TILBURY, C. R. & J. MARIAUX (2004): A re-evaluation of the generic status of Bradypodion spinosum (MATSCHIE 1892) and some consideration in the genus Rhampholeon GÜNTHER, 1874. - Rev Suisse Zool. 111: 103 - 110.
- Marshall's pygmy chameleon - Rhampholeon marshalli
Marshall's pygmy chameleon
Marshall's pygmy chameleon (Rhampholeon marshalli ), also called Marshall's leaf chameleon or Marshall's dwarf chameleon, is a species of chameleon found in the forests of Zimbabwe and Mozambique in Africa. It grows from 3.5 to 7.5 cm (1.4 to 3.0 in) and feeds on insects. When standing still, it resembles a leaf on a branch.
Marshall's pygmy chameleon
- Scientific classification :
- Binomial name :
Sympatric species :
Little habitat overlap occurs as that of C. dilepsis approaches the range of Marshall's leaf chameleon. C. dilepis is rare, found in low, probably transitory population densities at the altitudes inhabited by R. marshalli, preferring the sunnier grasslands and forest margins.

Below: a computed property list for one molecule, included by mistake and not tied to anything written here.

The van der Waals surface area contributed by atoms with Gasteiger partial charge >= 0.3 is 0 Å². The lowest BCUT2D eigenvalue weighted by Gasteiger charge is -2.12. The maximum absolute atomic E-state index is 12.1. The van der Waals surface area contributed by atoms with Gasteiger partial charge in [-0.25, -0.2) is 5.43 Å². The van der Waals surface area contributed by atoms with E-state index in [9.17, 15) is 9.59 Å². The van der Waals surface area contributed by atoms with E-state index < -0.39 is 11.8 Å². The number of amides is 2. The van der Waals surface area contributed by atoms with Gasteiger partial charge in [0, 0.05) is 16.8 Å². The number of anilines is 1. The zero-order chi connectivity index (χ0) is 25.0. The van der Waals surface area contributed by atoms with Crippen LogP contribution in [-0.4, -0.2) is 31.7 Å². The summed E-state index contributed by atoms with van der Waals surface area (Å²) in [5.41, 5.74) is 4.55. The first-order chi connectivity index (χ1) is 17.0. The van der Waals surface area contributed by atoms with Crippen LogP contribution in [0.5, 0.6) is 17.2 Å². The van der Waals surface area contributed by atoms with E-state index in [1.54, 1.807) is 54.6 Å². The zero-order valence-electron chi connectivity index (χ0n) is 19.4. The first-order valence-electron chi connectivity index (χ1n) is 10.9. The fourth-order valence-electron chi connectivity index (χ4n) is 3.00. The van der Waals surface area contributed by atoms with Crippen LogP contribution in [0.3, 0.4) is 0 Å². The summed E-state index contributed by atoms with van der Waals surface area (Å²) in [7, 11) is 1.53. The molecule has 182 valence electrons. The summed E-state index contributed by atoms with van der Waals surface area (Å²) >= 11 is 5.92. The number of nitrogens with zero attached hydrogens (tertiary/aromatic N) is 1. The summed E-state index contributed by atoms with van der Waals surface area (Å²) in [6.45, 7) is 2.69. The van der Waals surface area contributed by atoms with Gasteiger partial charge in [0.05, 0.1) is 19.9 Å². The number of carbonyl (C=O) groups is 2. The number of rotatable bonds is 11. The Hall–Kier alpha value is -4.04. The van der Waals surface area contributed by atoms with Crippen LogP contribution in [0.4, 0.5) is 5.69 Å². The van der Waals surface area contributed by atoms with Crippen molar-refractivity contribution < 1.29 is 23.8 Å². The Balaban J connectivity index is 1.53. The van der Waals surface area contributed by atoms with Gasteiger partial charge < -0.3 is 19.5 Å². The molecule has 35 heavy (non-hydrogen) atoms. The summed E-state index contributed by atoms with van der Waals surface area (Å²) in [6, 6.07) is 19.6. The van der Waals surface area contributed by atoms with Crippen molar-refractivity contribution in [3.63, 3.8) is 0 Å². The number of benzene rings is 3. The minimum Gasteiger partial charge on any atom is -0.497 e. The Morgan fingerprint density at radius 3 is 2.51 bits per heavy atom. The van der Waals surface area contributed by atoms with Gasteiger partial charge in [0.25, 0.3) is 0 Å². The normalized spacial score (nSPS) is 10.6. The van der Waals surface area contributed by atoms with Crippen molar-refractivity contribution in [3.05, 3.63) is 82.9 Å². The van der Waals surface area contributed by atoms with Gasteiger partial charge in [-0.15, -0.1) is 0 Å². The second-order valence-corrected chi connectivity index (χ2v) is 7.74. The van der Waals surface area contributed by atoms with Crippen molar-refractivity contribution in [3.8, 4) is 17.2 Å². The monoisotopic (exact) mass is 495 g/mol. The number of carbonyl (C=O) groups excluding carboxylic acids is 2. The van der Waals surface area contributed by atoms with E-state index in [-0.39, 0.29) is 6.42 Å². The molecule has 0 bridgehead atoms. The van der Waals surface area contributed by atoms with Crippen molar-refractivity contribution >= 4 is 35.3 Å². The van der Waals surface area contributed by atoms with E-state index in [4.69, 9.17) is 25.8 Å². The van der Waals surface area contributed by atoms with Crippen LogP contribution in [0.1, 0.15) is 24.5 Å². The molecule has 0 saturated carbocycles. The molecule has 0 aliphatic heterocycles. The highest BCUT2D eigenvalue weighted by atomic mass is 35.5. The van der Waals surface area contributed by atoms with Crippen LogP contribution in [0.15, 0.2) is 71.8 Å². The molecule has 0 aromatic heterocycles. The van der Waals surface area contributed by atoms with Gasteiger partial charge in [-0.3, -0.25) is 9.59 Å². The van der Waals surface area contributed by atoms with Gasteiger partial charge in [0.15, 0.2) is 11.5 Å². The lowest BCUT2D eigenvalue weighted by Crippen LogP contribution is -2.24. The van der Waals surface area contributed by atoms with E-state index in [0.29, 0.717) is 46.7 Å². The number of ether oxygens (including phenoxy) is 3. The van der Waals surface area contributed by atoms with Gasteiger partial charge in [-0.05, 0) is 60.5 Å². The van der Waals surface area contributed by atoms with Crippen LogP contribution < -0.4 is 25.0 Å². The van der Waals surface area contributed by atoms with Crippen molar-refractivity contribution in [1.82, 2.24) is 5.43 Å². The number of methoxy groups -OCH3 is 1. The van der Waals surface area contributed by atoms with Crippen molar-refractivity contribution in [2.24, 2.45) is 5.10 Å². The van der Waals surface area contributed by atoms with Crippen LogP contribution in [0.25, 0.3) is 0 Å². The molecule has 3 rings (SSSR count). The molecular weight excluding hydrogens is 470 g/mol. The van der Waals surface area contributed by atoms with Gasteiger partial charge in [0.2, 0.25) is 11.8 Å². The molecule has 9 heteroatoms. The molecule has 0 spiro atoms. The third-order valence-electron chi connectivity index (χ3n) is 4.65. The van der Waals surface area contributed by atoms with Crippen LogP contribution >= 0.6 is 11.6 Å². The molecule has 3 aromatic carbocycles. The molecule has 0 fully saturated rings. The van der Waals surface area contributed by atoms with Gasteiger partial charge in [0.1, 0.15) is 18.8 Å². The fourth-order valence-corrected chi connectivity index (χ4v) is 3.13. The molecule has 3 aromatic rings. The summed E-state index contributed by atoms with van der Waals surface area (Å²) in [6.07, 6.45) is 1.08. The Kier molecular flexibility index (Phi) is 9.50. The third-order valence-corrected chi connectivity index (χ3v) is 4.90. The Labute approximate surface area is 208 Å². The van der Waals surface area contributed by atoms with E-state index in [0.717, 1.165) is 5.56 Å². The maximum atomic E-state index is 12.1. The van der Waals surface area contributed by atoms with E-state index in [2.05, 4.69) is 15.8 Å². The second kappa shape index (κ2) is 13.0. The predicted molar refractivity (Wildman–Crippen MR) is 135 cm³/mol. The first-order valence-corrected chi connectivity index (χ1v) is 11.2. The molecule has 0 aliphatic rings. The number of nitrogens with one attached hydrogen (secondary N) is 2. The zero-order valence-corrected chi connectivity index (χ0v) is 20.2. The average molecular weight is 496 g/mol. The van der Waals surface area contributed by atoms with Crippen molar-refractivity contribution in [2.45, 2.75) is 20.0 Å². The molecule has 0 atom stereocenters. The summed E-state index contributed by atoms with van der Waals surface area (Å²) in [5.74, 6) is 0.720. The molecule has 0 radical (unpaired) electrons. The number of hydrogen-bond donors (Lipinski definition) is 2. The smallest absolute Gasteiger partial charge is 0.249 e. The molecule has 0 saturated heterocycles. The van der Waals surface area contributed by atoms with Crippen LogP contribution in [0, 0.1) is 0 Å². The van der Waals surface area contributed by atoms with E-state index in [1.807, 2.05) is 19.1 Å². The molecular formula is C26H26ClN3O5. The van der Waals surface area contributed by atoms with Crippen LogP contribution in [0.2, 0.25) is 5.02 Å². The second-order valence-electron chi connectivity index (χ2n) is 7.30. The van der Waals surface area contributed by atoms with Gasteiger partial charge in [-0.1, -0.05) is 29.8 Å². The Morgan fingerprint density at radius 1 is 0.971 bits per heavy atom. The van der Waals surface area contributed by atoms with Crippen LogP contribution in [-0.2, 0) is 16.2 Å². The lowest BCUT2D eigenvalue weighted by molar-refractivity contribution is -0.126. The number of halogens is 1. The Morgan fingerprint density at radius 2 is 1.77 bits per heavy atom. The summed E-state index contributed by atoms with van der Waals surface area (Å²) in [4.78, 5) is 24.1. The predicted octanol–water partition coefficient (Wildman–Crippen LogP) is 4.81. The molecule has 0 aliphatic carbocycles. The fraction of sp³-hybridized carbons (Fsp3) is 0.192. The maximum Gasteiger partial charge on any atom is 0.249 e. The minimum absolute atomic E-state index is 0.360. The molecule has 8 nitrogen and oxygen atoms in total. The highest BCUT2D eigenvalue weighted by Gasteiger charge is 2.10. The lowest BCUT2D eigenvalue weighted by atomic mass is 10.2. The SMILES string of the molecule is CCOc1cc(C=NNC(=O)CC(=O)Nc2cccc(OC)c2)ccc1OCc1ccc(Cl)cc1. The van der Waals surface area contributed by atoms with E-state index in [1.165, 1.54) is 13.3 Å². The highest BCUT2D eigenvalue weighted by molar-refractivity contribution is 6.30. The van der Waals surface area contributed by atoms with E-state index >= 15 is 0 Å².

Related species :
-Rhampholeon gorongosae (Broadley 1971), once considered a subspecies has been raised to species, is found in similar habitats on the Mt Gorongosa Massif in adjacent Mozambique.
Wright 1973 confirms the number and form of the chromosomes from specimens provided by Broadley put R. marshalli in the genus Rhampholeon with Rhampholeon spectrum, the type species for the genus having 36 pairs of chromosomes like the other members of this genus.
This species is found largely in the Eastern Highlands of Zimbabwe and the adjacent upland forest of Mozambique.